Take a banal example: snowstorms and school closings. A half century ago, when meteorological forecasting was less sophisticated, parents and children would not learn that classes were canceled until the storm began and it was announced on radio and television that very morning. We lived in harmless uncertainty, which for kids was thrilling. When snowflakes fell they even looked like manna from heaven.

Today, mayors and school superintendents, putting their faith in the meteorologists, routinely announce closings a day or more in advance. If the storm fails to arrive, though, they are sharply criticized by parents who lost a day of work or had to find day care. And if an unforeseen storm paralyzes the city, leaving streets unsalted and children stranded at school, the reaction is far worse. More than one mayor has lost a re-election bid because of failed prophecies, victim of our collective overconfidence in human foresight.

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24 mayo, 2020
por Felipe Sahagún
0 Comentarios

US-China tensions escalate (Taiwan, WHO, Hong Kong…) -GPS

Fareed Zakaria@FareedZakaria

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What does the @WHO say to accusations by Pres. Trump & allies that it mishandled Covid-19 & was afraid to offend China? And as Trump threatens to pull funding, could it function w/o the US?
I asked one of the org’s top officials, Stewart Simonson, who leads its office in NYC.
 

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On China, Democrats are falling into a familiar trap: Republicans take a legitimate challenge & pump it up into a mortal danger, exaggerating the threat & accusing Dems of appeasement. Instead of standing their ground, Democrats get scared & join in the scare-mongering.

The changing nature of Chinese diplomacy. Unilateralism and a one-size-fits-all approach have replaced the Zhou and Deng strategy of persuasion and compromise. thehindu.com

Chinese diplomacy has taken a sharp turn, writes fmr Indian Foreign Secretary Vijay Gokhale: https://www.thehindu.com/opinion/lead/the-changing-nature-of-chinese-diplomacy/article31626501.ece?homepage=true 

Related

Hong Kong police fired tear gas to disperse anti-government protesters as thousands thronged the streets to protest against Beijing’s plan to directly impose national-security laws on the city reut.rs/3cYbJt7

From The Washington Post

24 mayo, 2020
por Felipe Sahagún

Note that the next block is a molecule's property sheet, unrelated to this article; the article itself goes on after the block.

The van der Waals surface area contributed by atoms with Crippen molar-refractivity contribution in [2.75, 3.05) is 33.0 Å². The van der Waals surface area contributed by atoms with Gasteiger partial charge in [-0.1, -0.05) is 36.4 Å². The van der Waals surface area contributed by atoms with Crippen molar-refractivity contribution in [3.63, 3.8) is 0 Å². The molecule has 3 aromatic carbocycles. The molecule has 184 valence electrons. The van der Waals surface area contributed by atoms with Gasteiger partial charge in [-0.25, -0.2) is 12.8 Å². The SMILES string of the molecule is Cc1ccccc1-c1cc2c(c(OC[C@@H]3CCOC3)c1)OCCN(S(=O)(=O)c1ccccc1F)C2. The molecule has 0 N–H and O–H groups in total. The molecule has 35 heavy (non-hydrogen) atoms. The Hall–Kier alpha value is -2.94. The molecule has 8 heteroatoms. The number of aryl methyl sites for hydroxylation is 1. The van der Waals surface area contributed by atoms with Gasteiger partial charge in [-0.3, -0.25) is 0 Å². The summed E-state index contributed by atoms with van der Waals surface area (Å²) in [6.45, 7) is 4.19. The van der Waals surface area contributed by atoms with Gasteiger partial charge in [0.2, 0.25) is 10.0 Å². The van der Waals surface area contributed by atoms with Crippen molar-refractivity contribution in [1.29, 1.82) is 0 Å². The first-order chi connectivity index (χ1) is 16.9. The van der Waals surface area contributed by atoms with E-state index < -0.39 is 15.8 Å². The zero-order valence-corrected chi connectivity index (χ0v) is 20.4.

0 Comentarios

Hiroshima after 75 years

Tinian, Northern Mariana Islands (CNN) — It’s a discolored concrete slab, molding in the tropical humidity. But on this slab, not much bigger than the footprint of a beach cabin, history changed.
What was once a doorway is obvious, as are the bases for a couple interior walls and an opening for a larger garage-like entrance.
I walk through the doorway, through the interior and out the garage. As I do, my guide puts these few steps in extraordinary perspective.
«You’re walking the path of the atomic bomb.»
This slab is where the atomic bombs that were dropped on Hiroshima and Nagasaki 75 years ago were put together. It’s the assembly point for the dawning of the atomic age.
Now it sits, essentially ignored, on the Pacific island of Tinian, from where the US Army Air Force B-29 bombers that performed those atomic strikes on Japan departed.
 

22 mayo, 2020
por Felipe Sahagún
0 Comentarios

Challenges of Global Governance Amid the COVID-19 Pandemic

Overview 

The novel coronavirus has infected millions, killed hundreds of thousands, and affected the well-being of billions more. The COVID-19 pandemic is a transnational threat that requires a global response, but the outbreak has laid bare divergent national approaches to managing global epidemiological interdependence and exposed broader structural weaknesses in the global governance system. Nationalist and inward-looking policies could lead to the loss of millions of lives and global economic disaster. The world needs national governments, regional organizations, and international institutions to act in the same cooperative spirit to effectively mitigate the COVID-19 outbreak.

The Challenges of Global Governance Amidst the COVID-19 Pandemic paper series includes contributions from thirteen Council of Councils institutes. Eight of these papers consider the broader implications of the pandemic for international cooperation and the trajectory of the global system. The remaining five papers examine major gaps in the international management of global public health emergencies and propose reforms to increase the capacity of the multilateral system and national governments to better prevent and anticipate, detect, and respond to future pandemics.

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LINK TO FULL REPORT (47 pages)